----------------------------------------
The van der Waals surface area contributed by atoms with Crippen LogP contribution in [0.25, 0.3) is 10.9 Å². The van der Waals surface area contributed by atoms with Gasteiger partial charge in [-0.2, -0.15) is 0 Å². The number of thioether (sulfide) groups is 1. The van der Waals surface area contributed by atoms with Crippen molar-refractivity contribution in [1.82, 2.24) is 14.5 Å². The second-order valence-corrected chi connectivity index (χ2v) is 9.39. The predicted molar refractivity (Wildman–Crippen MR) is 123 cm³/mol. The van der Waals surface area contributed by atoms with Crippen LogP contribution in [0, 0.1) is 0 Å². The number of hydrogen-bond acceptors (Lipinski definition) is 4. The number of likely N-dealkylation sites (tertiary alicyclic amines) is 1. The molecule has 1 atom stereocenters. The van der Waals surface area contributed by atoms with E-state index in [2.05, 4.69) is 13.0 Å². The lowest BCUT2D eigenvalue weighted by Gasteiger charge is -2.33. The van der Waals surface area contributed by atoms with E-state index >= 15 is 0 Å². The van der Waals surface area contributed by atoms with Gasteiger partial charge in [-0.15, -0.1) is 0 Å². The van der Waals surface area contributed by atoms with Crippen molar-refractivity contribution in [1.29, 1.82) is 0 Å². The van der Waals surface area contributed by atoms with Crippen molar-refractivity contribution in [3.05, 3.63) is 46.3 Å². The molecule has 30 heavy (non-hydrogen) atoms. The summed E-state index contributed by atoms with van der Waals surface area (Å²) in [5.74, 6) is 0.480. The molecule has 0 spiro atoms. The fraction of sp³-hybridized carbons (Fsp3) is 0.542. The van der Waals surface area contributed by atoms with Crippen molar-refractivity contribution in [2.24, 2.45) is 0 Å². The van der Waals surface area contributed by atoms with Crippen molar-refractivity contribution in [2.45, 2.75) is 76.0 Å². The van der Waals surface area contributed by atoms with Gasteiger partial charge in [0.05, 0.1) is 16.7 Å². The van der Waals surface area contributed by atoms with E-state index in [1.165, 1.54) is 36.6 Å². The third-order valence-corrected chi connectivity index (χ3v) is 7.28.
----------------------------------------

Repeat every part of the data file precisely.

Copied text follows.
The van der Waals surface area contributed by atoms with Crippen LogP contribution in [0.25, 0.3) is 10.9 Å². The van der Waals surface area contributed by atoms with Gasteiger partial charge in [-0.2, -0.15) is 0 Å². The number of thioether (sulfide) groups is 1. The van der Waals surface area contributed by atoms with Crippen molar-refractivity contribution in [1.82, 2.24) is 14.5 Å². The second-order valence-corrected chi connectivity index (χ2v) is 9.39. The predicted molar refractivity (Wildman–Crippen MR) is 123 cm³/mol. The van der Waals surface area contributed by atoms with Crippen LogP contribution in [0, 0.1) is 0 Å². The number of hydrogen-bond acceptors (Lipinski definition) is 4. The number of likely N-dealkylation sites (tertiary alicyclic amines) is 1. The molecule has 1 atom stereocenters. The van der Waals surface area contributed by atoms with E-state index in [2.05, 4.69) is 13.0 Å². The lowest BCUT2D eigenvalue weighted by Gasteiger charge is -2.33. The van der Waals surface area contributed by atoms with E-state index >= 15 is 0 Å². The van der Waals surface area contributed by atoms with Gasteiger partial charge in [-0.15, -0.1) is 0 Å². The van der Waals surface area contributed by atoms with Crippen molar-refractivity contribution in [1.29, 1.82) is 0 Å². The van der Waals surface area contributed by atoms with Crippen molar-refractivity contribution in [3.05, 3.63) is 46.3 Å². The molecule has 30 heavy (non-hydrogen) atoms. The summed E-state index contributed by atoms with van der Waals surface area (Å²) in [5.74, 6) is 0.480. The molecule has 0 spiro atoms. The fraction of sp³-hybridized carbons (Fsp3) is 0.542. The van der Waals surface area contributed by atoms with Crippen molar-refractivity contribution in [2.24, 2.45) is 0 Å². The van der Waals surface area contributed by atoms with Crippen molar-refractivity contribution in [2.45, 2.75) is 76.0 Å². The van der Waals surface area contributed by atoms with Gasteiger partial charge in [0.05, 0.1) is 16.7 Å². The van der Waals surface area contributed by atoms with E-state index in [1.165, 1.54) is 36.6 Å². The third-order valence-corrected chi connectivity index (χ3v) is 7.28.